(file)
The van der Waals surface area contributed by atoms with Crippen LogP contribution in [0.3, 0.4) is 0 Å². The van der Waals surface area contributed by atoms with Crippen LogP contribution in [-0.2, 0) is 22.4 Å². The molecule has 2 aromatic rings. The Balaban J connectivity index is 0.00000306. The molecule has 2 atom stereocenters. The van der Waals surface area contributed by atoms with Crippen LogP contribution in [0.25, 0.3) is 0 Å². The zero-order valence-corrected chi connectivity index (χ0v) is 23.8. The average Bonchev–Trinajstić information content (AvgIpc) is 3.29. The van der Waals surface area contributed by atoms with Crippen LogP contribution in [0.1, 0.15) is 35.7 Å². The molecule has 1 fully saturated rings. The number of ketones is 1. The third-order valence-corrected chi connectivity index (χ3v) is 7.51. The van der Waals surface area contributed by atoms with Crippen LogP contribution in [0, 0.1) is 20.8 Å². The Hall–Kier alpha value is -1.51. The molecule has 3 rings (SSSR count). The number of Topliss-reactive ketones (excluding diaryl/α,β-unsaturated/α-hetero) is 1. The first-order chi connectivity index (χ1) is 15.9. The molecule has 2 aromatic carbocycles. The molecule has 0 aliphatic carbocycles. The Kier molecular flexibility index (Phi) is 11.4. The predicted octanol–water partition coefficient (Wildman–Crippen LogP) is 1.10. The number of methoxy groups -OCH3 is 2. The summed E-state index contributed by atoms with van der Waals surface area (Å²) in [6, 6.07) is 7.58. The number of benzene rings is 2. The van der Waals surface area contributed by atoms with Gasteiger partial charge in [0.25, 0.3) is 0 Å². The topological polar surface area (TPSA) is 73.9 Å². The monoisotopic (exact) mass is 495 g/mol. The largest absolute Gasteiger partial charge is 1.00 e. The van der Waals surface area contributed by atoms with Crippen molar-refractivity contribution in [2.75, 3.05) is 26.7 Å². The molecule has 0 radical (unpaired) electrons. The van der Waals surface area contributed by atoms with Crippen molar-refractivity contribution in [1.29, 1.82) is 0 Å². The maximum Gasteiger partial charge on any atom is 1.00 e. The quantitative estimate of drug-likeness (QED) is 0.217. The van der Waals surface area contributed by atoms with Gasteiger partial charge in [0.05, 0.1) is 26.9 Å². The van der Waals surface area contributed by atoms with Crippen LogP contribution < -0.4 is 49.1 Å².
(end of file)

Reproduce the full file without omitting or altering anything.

The van der Waals surface area contributed by atoms with Crippen LogP contribution in [0.3, 0.4) is 0 Å². The van der Waals surface area contributed by atoms with Crippen LogP contribution in [-0.2, 0) is 22.4 Å². The molecule has 2 aromatic rings. The Balaban J connectivity index is 0.00000306. The molecule has 2 atom stereocenters. The van der Waals surface area contributed by atoms with Crippen LogP contribution in [0.25, 0.3) is 0 Å². The zero-order valence-corrected chi connectivity index (χ0v) is 23.8. The average Bonchev–Trinajstić information content (AvgIpc) is 3.29. The van der Waals surface area contributed by atoms with Crippen LogP contribution in [0.1, 0.15) is 35.7 Å². The molecule has 1 fully saturated rings. The number of ketones is 1. The third-order valence-corrected chi connectivity index (χ3v) is 7.51. The van der Waals surface area contributed by atoms with Crippen LogP contribution in [0, 0.1) is 20.8 Å². The Hall–Kier alpha value is -1.51. The molecule has 3 rings (SSSR count). The number of Topliss-reactive ketones (excluding diaryl/α,β-unsaturated/α-hetero) is 1. The first-order chi connectivity index (χ1) is 15.9. The molecule has 2 aromatic carbocycles. The molecule has 0 aliphatic carbocycles. The Kier molecular flexibility index (Phi) is 11.4. The predicted octanol–water partition coefficient (Wildman–Crippen LogP) is 1.10. The number of methoxy groups -OCH3 is 2. The summed E-state index contributed by atoms with van der Waals surface area (Å²) in [6, 6.07) is 7.58. The number of benzene rings is 2. The van der Waals surface area contributed by atoms with Gasteiger partial charge in [0.25, 0.3) is 0 Å². The topological polar surface area (TPSA) is 73.9 Å². The monoisotopic (exact) mass is 495 g/mol. The largest absolute Gasteiger partial charge is 1.00 e. The van der Waals surface area contributed by atoms with Crippen molar-refractivity contribution in [2.75, 3.05) is 26.7 Å². The molecule has 0 radical (unpaired) electrons. The van der Waals surface area contributed by atoms with Crippen molar-refractivity contribution in [1.29, 1.82) is 0 Å². The maximum Gasteiger partial charge on any atom is 1.00 e. The quantitative estimate of drug-likeness (QED) is 0.217. The van der Waals surface area contributed by atoms with Gasteiger partial charge in [0.05, 0.1) is 26.9 Å². The van der Waals surface area contributed by atoms with Crippen LogP contribution < -0.4 is 49.1 Å².